Pet Advisor Blog

Cairn Terrier – Dog Breed Guide

Breed summary

Size: Small
Weight: 13 to 17 pounds
Height: 9 to 13 inches
Longevity: 15
Bark Tendency: High
Aggression: Low
Compatibility to other pets: Low

Adopt a Cairn Terrier, Dog Breed Guide


Native to the Highlands of Scotland and the Isle of Skye, the Cairn Terrier is considered to be one of the oldest terrier breeds and Scotland’s original terriers.

Official Name

Cairn Terrier
Other Name – No other name


Date – 1500s / Country – Scotland
Family / Group – Terrier

Recognized By

America’s Pet Registry, Inc.
Continental Kennel Club
Fédération Cynologique Internationale
American Kennel Club
United Kennel Club
Kennel Club of Great Britain
Canadian Kennel Club
Australian National Kennel Club
National Kennel Club
New Zealand Kennel Club
Club Español de Terriers
American Canine Registry
Dog Registry of America, Inc.
North American Purebred Registry, Inc.


The Cairn Terrier is a descendant of the working terrier from the Isle of Skye that worked among the rocks and cliffs bolting otter, foxes, and vermin. These Scottish dogs count the Dinmont, Scottish, Skye and West Highland White Terriers among its relations. The Cairn’s conformation is probably the closest to that of their common ancestor, the Scotch Terrier.

Cairn Terrier dogs were grouped together with other Scotch Terriers until 1873. In the late 1800s, Scottish Terrier Breeders began to breed separate lines. In the early 1900s, it was often bred with the West Highland White Terrier. Recognition of the breed as a distinct purebred came in 1912.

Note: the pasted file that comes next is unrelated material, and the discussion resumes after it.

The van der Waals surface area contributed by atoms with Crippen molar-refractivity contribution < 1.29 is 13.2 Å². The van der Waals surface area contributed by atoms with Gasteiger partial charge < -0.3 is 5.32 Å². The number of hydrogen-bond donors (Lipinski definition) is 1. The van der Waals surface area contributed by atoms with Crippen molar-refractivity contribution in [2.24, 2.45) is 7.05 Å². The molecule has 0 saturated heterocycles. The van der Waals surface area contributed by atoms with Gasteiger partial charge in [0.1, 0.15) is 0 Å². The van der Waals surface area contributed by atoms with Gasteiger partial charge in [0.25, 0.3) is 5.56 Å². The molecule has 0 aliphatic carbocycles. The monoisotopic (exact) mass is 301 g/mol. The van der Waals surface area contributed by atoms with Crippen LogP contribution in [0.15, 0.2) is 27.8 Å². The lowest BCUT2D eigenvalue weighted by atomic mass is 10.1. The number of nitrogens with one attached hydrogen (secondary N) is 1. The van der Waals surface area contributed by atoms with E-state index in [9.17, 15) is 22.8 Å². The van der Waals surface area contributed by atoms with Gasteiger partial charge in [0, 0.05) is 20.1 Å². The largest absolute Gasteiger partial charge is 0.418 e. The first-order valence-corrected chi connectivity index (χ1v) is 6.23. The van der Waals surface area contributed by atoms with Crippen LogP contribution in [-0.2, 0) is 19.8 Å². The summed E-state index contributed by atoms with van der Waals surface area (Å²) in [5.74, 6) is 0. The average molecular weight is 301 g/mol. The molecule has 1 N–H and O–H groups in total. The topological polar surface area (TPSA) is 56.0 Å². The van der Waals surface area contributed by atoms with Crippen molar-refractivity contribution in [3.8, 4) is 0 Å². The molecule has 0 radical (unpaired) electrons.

The Cairn Terrier is lively and friendly. It is generally considered to be mellower than most terriers and some describe it as catlike. This dog breed will be a good family dog that is eager to please and craves affection. It gets along with children and other animals.

Bred For

Foxy and badger hunting! They were developed to have a hunting dog little enough to squeeze down small game animals.


The Cairn Terrier will do okay in an apartment if it is sufficiently exercised.


These shaggy looking dogs can be quite demanding in the grooming department. Their coat is a big high maintenance and needs regular attention as well as occasional professional care. Cairns sheds little to no hair


They need firm, but not harsh, training and discipline


Cataracts, CMO, globoid cell leukodystrophy, live shunt, luxating patellas, skin allergies, Legg-Perthers are some health problems facing the breed today. One big problem for these dogs is their tendency to be allergic to fleas.


Cairn Terriers are active little dogs that need a daily walk. They will also enjoy a safe open area that is large and fenced for their play time.